DISCLOSE: What About the Unions, III?

The Center for Competitive Politics passes on some important analysis from House staffers about H.R. 5175, the DISCLOSE Act.

The Manager’s Amendment to the DISCLOSE Act, slated for a Thursday floor vote in the House, seems to contain a glaring carve out for the benefit of labor unions, according to a quick analysis by House Administration Committee staff.

The Brady amendment would exempt from reporting requirements transfers between affiliated entities up to $50,000 (p. 10). Even more beneficial to labor unions the bill now reads that if the transferred amount is attributable to individual dues paid on a regular basis then the transfer amount is attributable to the individual rather than the organization (p. 14-15). The average amount of individual, annual dues ($377) is well below the bill’s threshold of $600 for mandated disclosure.

So, in effect, unions would be able to shift unlimited amounts of money around through various affiliated entities and never have to report or disclose any of it. The definition of “affiliate” includes two organizations that are affiliated with the same organization, so the shell game possibilities are endless.

Don’t believe the acronym, the bill is about loopholes and special treatment for politically favored groups.

More from The Daily Caller:

House Democratic leadership is aiming to pass its campaign spending bill on Thursday, while Democrats are defending it from criticism that it includes loopholes for special interests.

The Daily Caller reported Monday that the legislation, called the DISCLOSE Act, shields labor unions from many of its requirements.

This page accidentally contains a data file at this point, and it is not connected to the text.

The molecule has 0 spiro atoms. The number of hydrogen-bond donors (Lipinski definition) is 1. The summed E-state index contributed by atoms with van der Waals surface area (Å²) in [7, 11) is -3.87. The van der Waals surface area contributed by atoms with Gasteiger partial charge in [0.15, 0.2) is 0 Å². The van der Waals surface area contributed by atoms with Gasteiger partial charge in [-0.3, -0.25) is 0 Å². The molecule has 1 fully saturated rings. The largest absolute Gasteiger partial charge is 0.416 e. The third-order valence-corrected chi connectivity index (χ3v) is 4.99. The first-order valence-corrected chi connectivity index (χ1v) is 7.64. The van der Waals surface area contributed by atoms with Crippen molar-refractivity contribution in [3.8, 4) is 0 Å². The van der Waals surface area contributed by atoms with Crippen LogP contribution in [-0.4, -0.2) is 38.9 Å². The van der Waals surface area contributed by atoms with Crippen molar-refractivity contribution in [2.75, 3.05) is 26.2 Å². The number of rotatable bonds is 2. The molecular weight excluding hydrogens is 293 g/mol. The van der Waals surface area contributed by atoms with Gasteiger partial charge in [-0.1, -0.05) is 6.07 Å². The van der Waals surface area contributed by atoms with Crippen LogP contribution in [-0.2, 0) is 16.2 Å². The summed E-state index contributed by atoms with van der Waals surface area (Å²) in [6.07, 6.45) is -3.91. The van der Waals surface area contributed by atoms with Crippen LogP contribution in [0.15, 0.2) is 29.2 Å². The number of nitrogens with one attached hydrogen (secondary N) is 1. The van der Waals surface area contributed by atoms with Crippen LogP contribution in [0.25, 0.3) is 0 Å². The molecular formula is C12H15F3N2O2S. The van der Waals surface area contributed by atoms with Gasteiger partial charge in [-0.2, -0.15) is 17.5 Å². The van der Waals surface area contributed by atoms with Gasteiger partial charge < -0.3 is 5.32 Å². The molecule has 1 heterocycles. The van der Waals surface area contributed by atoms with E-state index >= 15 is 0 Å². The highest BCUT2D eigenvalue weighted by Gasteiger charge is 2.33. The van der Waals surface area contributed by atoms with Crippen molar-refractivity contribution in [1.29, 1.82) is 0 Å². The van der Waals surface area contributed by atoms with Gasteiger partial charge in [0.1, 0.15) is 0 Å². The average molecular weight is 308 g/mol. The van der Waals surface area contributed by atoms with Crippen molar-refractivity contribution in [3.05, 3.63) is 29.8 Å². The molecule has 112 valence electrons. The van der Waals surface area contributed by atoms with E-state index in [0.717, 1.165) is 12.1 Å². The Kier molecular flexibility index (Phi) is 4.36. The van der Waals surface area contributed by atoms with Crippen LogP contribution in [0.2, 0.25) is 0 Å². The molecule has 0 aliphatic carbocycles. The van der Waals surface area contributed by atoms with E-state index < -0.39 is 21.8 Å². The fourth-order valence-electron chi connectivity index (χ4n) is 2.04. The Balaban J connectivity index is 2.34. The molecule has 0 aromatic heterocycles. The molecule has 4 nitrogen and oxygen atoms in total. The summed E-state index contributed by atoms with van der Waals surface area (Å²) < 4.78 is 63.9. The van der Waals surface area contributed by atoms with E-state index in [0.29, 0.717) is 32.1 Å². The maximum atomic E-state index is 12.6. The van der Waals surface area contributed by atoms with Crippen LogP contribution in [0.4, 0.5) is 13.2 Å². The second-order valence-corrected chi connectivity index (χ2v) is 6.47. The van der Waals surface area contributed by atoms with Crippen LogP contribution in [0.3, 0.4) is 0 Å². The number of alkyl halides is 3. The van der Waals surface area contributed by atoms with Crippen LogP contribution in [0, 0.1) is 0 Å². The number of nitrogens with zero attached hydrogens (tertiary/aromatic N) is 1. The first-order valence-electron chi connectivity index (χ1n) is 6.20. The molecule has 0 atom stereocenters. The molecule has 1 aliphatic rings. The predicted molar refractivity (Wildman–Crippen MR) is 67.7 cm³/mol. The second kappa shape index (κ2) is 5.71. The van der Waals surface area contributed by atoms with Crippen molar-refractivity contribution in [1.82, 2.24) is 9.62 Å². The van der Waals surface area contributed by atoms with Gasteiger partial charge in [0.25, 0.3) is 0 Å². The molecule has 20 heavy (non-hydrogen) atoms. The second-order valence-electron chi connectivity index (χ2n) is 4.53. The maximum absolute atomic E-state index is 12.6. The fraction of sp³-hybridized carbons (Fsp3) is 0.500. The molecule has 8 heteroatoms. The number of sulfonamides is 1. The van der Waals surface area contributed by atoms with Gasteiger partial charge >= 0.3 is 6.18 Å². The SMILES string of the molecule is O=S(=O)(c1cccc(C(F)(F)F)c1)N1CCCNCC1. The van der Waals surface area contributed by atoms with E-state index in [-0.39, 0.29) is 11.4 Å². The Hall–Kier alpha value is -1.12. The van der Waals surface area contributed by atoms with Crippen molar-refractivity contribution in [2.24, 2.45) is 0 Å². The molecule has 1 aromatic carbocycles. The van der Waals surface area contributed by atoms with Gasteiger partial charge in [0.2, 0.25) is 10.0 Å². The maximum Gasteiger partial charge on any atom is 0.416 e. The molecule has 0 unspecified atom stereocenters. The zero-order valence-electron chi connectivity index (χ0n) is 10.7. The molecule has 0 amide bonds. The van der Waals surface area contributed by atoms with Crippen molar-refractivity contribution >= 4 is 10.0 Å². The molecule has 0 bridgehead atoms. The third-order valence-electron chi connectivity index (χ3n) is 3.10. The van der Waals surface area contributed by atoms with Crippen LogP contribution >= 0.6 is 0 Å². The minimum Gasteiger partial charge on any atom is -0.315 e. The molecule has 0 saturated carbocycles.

For example, restrictions on companies that received government bailouts during the financial crisis apply to businesses, but not unions: Under the DISCLOSE Act, General Motors can’t tell you who to vote for, but the United Auto Workers union can.

Despite heavy pressure from labor unions, supporters have not been able to force the Employee Free Choice Act through Congress this year. Hell of a fall-back position to mollify labor: We’ll limit speech in all federal elections, not just union ones.

UPDATE (12:05 p.m.): More from the Center for Competitive Politics. The lefty Mother Jones publication reported AFSCME’s obviously successful efforts to win this exemption last week:

Mother Jones: “Labor, Guns, and Money”
June 17
AFSCME is trying to exempt state and local political organizations that accept soft money—that is, unrestricted contributions from individuals or groups—from being regulated under the bill. Under the DISCLOSE Act, such groups, which often receive union backing, would have to disclose their donors if their campaign ads reference a federal candidate. AFSCME opposes having to out itself as the backer of these state and local campaign efforts. “The problem is that we have local union affiliates—we have 4000 of them—that could make a contribution to one of these entities…which could trigger these very detailed disclosure requirements,” said Loveless. He said that AFSCME was “trying to protect these local affiliates” from having to make such disclosures.

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